The dreaded “flu season” is here again! But there is a lot you can do to protect yourself and others against it, as well as to look after yourself should you get it. A case of “flu” also called influenza, is quite a bit worse than a common cold and will make you miserable and keep you home for a few days. Most people will make it through without complications. Read more below, and be well.
- SMU is providing students with FREE flu vaccinations while supplies last. Students are welcome to attend flu shot clinics. In addition, flu shots are always available at the Dr. Bob Smith Health Center by calling 214-768-2141 (option 1).
- SMU Employees are welcome to attend any of the scheduled flu shot clinics. Please bring your SMU ID to receive your FREE flu shot.
FREE flu shots are also available at Walgreens, Kroger, Costco, CVS and CVS-Target pharmacies with your student or family health insurance.
- Get a flu shot. They are our best prevention and they are available for students on campus.
- Avoid fatigue and get plenty of rest to keep your immune system working at its best.
- Wash your hands with soap and water or use hand sanitizer frequently, especially after touching common surfaces (door handles, railings, etc.). Consider carrying hand sanitizer with you.
- Cover your mouth when you cough or sneeze with either a disposable tissue or your sleeve.
- Avoid contact with people who are sick.
- If you become sick, stay home. Do not infect others.
- Seek medical care if you have acute symptoms such as body aches, cough and/or a fever of more than 100.5.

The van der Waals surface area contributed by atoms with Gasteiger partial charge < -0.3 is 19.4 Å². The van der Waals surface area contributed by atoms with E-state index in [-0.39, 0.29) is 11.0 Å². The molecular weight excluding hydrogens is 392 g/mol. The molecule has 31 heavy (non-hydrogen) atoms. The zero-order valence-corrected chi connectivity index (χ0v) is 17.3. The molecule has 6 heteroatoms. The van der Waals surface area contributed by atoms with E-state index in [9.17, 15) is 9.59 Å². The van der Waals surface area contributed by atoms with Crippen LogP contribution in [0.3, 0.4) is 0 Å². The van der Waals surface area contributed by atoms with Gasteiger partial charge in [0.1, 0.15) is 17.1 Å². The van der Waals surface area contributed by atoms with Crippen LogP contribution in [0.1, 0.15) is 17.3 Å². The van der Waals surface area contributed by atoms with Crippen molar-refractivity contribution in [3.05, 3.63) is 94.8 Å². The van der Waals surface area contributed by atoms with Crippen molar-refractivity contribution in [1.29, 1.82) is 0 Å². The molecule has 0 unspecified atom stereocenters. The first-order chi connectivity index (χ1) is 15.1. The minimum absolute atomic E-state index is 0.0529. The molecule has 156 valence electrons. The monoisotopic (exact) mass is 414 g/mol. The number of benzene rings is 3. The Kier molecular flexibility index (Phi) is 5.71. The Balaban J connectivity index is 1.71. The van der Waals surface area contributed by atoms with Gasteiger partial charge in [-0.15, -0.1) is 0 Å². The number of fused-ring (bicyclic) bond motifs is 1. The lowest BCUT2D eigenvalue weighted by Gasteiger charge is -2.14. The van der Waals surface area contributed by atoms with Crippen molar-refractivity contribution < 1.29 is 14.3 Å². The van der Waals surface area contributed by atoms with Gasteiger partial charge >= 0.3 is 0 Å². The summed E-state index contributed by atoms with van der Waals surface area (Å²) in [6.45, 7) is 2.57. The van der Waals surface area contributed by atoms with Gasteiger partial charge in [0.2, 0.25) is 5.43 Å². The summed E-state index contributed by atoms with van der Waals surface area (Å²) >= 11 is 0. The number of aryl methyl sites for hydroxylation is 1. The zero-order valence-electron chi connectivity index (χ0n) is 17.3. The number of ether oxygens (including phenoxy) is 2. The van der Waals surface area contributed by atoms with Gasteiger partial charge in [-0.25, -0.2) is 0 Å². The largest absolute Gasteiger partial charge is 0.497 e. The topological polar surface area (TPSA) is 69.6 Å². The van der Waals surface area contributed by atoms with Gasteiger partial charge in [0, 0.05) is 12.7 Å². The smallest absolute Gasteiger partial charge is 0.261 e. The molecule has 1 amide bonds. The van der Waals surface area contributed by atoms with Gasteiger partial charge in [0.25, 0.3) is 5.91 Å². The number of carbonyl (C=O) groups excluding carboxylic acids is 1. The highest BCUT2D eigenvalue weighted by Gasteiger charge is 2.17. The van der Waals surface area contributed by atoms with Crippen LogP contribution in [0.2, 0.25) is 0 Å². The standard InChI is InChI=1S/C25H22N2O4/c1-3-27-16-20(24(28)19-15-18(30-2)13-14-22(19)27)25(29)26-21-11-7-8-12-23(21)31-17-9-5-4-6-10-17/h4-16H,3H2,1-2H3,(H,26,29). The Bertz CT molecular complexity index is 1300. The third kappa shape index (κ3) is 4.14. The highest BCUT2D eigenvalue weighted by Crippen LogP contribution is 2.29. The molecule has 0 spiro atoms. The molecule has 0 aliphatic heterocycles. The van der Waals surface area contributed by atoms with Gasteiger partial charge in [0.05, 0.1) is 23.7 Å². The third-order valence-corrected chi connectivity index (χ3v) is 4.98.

- If you have flu or flu-like symptoms, stay home and have only limited contact with others who are not sick. Persons exhibiting flu-like symptoms should not return to class or work until they no longer have fever for at least 24 hours without the use of fever-reducing medications.
- Monitor your health by checking fever and other flu symptoms. Symptoms of flu usually include fever with cough or sore throat, and sometimes runny nose, body aches, headache, vomiting or diarrhea.
- Recognize whether a student, roommate, staff or faculty member is at high risk for severe illness from flu. People at higher risk for flu complications include pregnant women, persons who have chronic medical conditions (such as asthma, diabetes, cancer or heart disease) and people age 65 years and older.
- Students, faculty, staff, or retirees who have the flu or flu-like symptoms should consult a healthcare provider.
- Students with the flu should e-mail their professors as soon as possible and let them know they have the flu.
- If you get worse after being on the medication for three or four days, go back to the Health Center or to a physician to have your lungs rechecked to make sure you have not developed a secondary infection.